By Ella Rook
The new Secretary of Education, Betsy DeVos is an advocate for school choice using voucher programs, a controversial way of providing families with schooling options other than their local public high school. With vouchers, families would be given tax credits – essentially coupons – to put towards a school of their choice. Although rural and poor neighborhoods suffer from this system, how could the Bay Area, with it’s sprawling metropolis and wealth of alternative schools, be affected?
It is highly unlikely a voucher program would be initiated in California, because of the strong resistance the state has to the Trump Administration and DeVos’ opinions on public education. As Kevin Skelly, Superintendent of the San Mateo Union High School District puts it, “I don’t see any chance that we’ll have vouchers in California. The political forces are very hostile to vouchers.” But if we did have them, what groups of students would be harmed the most? Would any benefit?
The first thing to understand, is that vouchers draw money away from public high schools. This is because when a student chooses a non-public school, the tax money that would have gone to the public school instead follows the student to their school of choice. This negatively affects public schools, because there are certain basic requirements a classroom must meet whether they have five students or 35 students. Needing to meet the same requirements but on a smaller budget (because of fewer students) means it is harder to provide a quality education, and districts may have to cut programs such as PE, after-school programs, and arts education. According to Akshaya Natarajan, a recent Political Science graduate from UC Santa Barbara, these programs, “are shown to benefit childhood development” and cutting them will mean, “that kids in low-income communities will lose out on even more resources that kids from wealthier families have.”
When speaking with Nancy Magee, an Associate Superintendent in the Student Services Division of the San Mateo County Office of Education, it becomes apparent that families of a lower socioeconomic status and families of Special Education students might be hurt the most by vouchers. Magee says, “vouchers are supposed to help lower income families, but say [those families] want to send their student[s] to a private school 10 miles north, how are they going to get there? Both parents likely work, do they have the resources to get there, is the private school required to provide transportation? Can the parents even participate in the school community? Is that really a better education for the student?”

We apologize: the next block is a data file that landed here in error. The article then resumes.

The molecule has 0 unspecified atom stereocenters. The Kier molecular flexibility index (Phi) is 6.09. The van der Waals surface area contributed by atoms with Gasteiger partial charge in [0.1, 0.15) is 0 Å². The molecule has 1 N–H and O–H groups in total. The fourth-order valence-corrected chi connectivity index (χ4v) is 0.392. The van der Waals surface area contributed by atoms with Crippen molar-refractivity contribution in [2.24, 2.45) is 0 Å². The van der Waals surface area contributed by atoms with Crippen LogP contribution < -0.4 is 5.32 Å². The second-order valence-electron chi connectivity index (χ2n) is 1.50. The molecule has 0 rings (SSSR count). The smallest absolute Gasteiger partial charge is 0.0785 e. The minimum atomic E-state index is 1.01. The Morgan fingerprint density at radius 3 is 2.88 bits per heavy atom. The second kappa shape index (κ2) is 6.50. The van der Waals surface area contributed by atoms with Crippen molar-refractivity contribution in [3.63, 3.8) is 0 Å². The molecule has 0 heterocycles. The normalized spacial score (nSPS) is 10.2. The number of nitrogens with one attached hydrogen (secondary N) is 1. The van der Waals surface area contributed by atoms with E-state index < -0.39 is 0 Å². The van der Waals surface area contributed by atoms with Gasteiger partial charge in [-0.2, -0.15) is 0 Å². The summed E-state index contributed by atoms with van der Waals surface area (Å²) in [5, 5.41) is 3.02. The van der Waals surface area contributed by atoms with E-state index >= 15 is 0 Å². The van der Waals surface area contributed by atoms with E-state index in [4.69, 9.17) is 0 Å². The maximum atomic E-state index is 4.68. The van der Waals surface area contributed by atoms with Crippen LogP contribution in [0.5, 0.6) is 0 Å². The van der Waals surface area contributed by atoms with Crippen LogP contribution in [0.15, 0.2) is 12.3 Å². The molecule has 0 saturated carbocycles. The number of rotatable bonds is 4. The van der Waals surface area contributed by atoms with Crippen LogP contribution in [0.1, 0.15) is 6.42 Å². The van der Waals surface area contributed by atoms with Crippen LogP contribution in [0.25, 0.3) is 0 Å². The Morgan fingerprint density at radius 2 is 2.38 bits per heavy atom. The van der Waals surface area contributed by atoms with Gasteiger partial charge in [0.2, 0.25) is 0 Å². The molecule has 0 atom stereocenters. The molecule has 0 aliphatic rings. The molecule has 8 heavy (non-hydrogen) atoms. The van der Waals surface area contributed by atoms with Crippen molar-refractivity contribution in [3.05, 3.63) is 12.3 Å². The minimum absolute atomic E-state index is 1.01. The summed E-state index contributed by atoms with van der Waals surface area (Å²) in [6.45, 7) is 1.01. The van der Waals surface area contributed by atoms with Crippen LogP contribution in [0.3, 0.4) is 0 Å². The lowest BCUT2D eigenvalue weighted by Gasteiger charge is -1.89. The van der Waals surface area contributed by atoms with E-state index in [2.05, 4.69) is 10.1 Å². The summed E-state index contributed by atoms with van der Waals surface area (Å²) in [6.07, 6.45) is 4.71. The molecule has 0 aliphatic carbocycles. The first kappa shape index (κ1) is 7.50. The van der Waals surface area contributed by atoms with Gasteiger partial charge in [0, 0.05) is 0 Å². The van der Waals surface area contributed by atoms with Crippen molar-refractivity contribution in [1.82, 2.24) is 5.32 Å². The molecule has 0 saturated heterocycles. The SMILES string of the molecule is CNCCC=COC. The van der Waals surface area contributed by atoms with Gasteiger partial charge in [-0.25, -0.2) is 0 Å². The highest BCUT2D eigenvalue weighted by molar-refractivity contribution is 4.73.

By contrast, Magee theorizes that vouchers will immediately benefit, “upper middle class families who have resources to drive or are able to get around.” Hillary Harmssen, Managing Director for the San Francisco Bay Area for the California Charter School Association thinks that vouchers will benefit those who have “access to information” and worries that people who don’t have good information, possibly immigrants, English language learners, and communities of color will not be able to make an educated decision as to where to send their children. When looking at Indiana’s voucher program, more than 50% of voucher recipients have never been to a public school. This means that vouchers intended for low income families are most likely being used by middle class families to cut the cost of private school.
For special education students it is highly unlikely the voucher credit would cover the cost of caring for the students needs. In Skelly’s words, “If vouchers were only a certain amount of money, then no one would be wanting to educate those kids” because schools would have to spend their own money to provide necessary resources to special education students, since the voucher is not sufficient. According to Magee, it also very possible that many private schools would say, “we don’t have the resources or expertise to help these students.” Meaning that they would be forced to stay at underfunded public schools or specialized classrooms provided by the SMCOE.
Another concern Magee has is the, “opportunity [for parents] to be more segregating in their values.” Meaning that parents can chose to send their students to less diverse schools which align with their religion or philosophy. Magee ended our interview by saying “the public school system is a great example of democracy with students of all different backgrounds working together, and I think we risk to lose that if a voucher system takes hold.”